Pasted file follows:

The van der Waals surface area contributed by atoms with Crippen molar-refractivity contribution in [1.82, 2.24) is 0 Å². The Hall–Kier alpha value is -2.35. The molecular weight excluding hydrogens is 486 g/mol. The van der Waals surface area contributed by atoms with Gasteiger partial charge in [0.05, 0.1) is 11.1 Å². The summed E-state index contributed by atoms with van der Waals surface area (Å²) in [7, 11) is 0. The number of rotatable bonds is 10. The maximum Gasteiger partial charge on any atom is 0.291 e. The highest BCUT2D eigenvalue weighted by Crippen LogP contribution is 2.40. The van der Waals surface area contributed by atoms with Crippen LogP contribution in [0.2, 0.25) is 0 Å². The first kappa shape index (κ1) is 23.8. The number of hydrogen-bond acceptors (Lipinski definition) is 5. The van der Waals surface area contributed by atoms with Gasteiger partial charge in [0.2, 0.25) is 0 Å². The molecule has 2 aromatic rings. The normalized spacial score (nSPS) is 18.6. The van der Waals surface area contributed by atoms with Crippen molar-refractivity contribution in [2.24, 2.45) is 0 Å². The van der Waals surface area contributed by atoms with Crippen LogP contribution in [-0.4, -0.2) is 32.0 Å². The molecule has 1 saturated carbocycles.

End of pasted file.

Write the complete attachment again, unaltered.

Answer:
The van der Waals surface area contributed by atoms with Crippen molar-refractivity contribution in [1.82, 2.24) is 0 Å². The Hall–Kier alpha value is -2.35. The molecular weight excluding hydrogens is 486 g/mol. The van der Waals surface area contributed by atoms with Gasteiger partial charge in [0.05, 0.1) is 11.1 Å². The summed E-state index contributed by atoms with van der Waals surface area (Å²) in [7, 11) is 0. The number of rotatable bonds is 10. The maximum Gasteiger partial charge on any atom is 0.291 e. The highest BCUT2D eigenvalue weighted by Crippen LogP contribution is 2.40. The van der Waals surface area contributed by atoms with Crippen LogP contribution in [0.2, 0.25) is 0 Å². The first kappa shape index (κ1) is 23.8. The number of hydrogen-bond acceptors (Lipinski definition) is 5. The van der Waals surface area contributed by atoms with Gasteiger partial charge in [0.2, 0.25) is 0 Å². The molecule has 2 aromatic rings. The normalized spacial score (nSPS) is 18.6. The van der Waals surface area contributed by atoms with Crippen molar-refractivity contribution in [2.24, 2.45) is 0 Å². The van der Waals surface area contributed by atoms with Crippen LogP contribution in [-0.4, -0.2) is 32.0 Å². The molecule has 1 saturated carbocycles.